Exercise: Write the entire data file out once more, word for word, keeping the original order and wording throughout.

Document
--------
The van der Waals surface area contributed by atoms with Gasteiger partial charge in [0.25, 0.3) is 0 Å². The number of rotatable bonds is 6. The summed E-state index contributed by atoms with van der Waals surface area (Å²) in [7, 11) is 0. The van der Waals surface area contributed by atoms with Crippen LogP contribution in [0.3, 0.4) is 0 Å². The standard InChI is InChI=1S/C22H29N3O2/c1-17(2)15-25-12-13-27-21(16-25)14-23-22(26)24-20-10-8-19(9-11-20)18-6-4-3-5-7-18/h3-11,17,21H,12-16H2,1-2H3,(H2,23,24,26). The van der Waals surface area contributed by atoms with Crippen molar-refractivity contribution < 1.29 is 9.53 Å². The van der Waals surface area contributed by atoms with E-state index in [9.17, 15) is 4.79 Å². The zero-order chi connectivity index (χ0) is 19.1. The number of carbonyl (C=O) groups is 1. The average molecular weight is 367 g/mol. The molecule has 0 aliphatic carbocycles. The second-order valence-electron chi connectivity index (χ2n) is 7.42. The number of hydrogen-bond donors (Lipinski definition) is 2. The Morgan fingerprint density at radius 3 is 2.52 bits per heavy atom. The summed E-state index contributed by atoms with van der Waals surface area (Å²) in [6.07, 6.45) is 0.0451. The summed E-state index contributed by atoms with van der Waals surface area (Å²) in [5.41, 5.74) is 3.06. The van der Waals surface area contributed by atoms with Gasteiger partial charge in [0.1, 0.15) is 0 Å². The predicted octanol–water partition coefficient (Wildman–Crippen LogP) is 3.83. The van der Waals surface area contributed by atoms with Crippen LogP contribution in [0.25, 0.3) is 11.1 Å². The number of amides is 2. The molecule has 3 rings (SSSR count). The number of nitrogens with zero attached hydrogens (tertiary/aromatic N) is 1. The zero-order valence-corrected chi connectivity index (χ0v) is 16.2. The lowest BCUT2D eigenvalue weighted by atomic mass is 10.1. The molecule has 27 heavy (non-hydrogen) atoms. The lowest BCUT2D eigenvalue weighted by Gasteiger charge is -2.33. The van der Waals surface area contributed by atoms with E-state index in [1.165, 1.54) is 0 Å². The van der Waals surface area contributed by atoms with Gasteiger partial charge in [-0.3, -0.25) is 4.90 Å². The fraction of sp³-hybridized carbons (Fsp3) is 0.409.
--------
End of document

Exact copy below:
The van der Waals surface area contributed by atoms with Gasteiger partial charge in [0.25, 0.3) is 0 Å². The number of rotatable bonds is 6. The summed E-state index contributed by atoms with van der Waals surface area (Å²) in [7, 11) is 0. The van der Waals surface area contributed by atoms with Crippen LogP contribution in [0.3, 0.4) is 0 Å². The standard InChI is InChI=1S/C22H29N3O2/c1-17(2)15-25-12-13-27-21(16-25)14-23-22(26)24-20-10-8-19(9-11-20)18-6-4-3-5-7-18/h3-11,17,21H,12-16H2,1-2H3,(H2,23,24,26). The van der Waals surface area contributed by atoms with Crippen molar-refractivity contribution < 1.29 is 9.53 Å². The van der Waals surface area contributed by atoms with E-state index in [9.17, 15) is 4.79 Å². The zero-order chi connectivity index (χ0) is 19.1. The number of carbonyl (C=O) groups is 1. The average molecular weight is 367 g/mol. The molecule has 0 aliphatic carbocycles. The second-order valence-electron chi connectivity index (χ2n) is 7.42. The number of hydrogen-bond donors (Lipinski definition) is 2. The Morgan fingerprint density at radius 3 is 2.52 bits per heavy atom. The summed E-state index contributed by atoms with van der Waals surface area (Å²) in [6.07, 6.45) is 0.0451. The summed E-state index contributed by atoms with van der Waals surface area (Å²) in [5.41, 5.74) is 3.06. The van der Waals surface area contributed by atoms with Gasteiger partial charge in [0.1, 0.15) is 0 Å². The predicted octanol–water partition coefficient (Wildman–Crippen LogP) is 3.83. The van der Waals surface area contributed by atoms with Crippen LogP contribution in [0.25, 0.3) is 11.1 Å². The number of amides is 2. The molecule has 3 rings (SSSR count). The number of nitrogens with zero attached hydrogens (tertiary/aromatic N) is 1. The zero-order valence-corrected chi connectivity index (χ0v) is 16.2. The lowest BCUT2D eigenvalue weighted by atomic mass is 10.1. The molecule has 27 heavy (non-hydrogen) atoms. The lowest BCUT2D eigenvalue weighted by Gasteiger charge is -2.33. The van der Waals surface area contributed by atoms with E-state index in [1.165, 1.54) is 0 Å². The van der Waals surface area contributed by atoms with Gasteiger partial charge in [-0.3, -0.25) is 4.90 Å². The fraction of sp³-hybridized carbons (Fsp3) is 0.409.